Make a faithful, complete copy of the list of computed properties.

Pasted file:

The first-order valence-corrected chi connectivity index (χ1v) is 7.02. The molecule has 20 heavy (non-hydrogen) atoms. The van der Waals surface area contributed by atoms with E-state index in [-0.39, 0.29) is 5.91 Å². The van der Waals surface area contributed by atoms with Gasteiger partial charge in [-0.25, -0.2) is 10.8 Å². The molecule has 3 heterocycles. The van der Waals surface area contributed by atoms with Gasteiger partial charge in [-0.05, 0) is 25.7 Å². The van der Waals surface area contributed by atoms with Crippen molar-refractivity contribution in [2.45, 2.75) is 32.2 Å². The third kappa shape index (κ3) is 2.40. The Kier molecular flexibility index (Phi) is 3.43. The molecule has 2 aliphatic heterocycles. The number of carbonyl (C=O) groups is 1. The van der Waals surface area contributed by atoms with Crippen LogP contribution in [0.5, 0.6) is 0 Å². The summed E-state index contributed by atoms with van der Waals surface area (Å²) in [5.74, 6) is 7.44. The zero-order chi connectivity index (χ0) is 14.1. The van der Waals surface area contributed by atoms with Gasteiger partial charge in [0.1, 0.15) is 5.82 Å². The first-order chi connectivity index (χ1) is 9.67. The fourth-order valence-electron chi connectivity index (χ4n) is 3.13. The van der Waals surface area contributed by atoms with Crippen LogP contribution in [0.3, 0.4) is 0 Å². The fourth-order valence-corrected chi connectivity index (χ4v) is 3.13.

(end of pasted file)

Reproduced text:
The first-order valence-corrected chi connectivity index (χ1v) is 7.02. The molecule has 20 heavy (non-hydrogen) atoms. The van der Waals surface area contributed by atoms with E-state index in [-0.39, 0.29) is 5.91 Å². The van der Waals surface area contributed by atoms with Gasteiger partial charge in [-0.25, -0.2) is 10.8 Å². The molecule has 3 heterocycles. The van der Waals surface area contributed by atoms with Gasteiger partial charge in [-0.05, 0) is 25.7 Å². The van der Waals surface area contributed by atoms with Crippen molar-refractivity contribution in [2.45, 2.75) is 32.2 Å². The third kappa shape index (κ3) is 2.40. The Kier molecular flexibility index (Phi) is 3.43. The molecule has 2 aliphatic heterocycles. The number of carbonyl (C=O) groups is 1. The van der Waals surface area contributed by atoms with Crippen LogP contribution in [0.5, 0.6) is 0 Å². The summed E-state index contributed by atoms with van der Waals surface area (Å²) in [5.74, 6) is 7.44. The zero-order chi connectivity index (χ0) is 14.1. The van der Waals surface area contributed by atoms with Gasteiger partial charge in [0.1, 0.15) is 5.82 Å². The first-order chi connectivity index (χ1) is 9.67. The fourth-order valence-electron chi connectivity index (χ4n) is 3.13. The van der Waals surface area contributed by atoms with Crippen LogP contribution in [0.3, 0.4) is 0 Å². The fourth-order valence-corrected chi connectivity index (χ4v) is 3.13.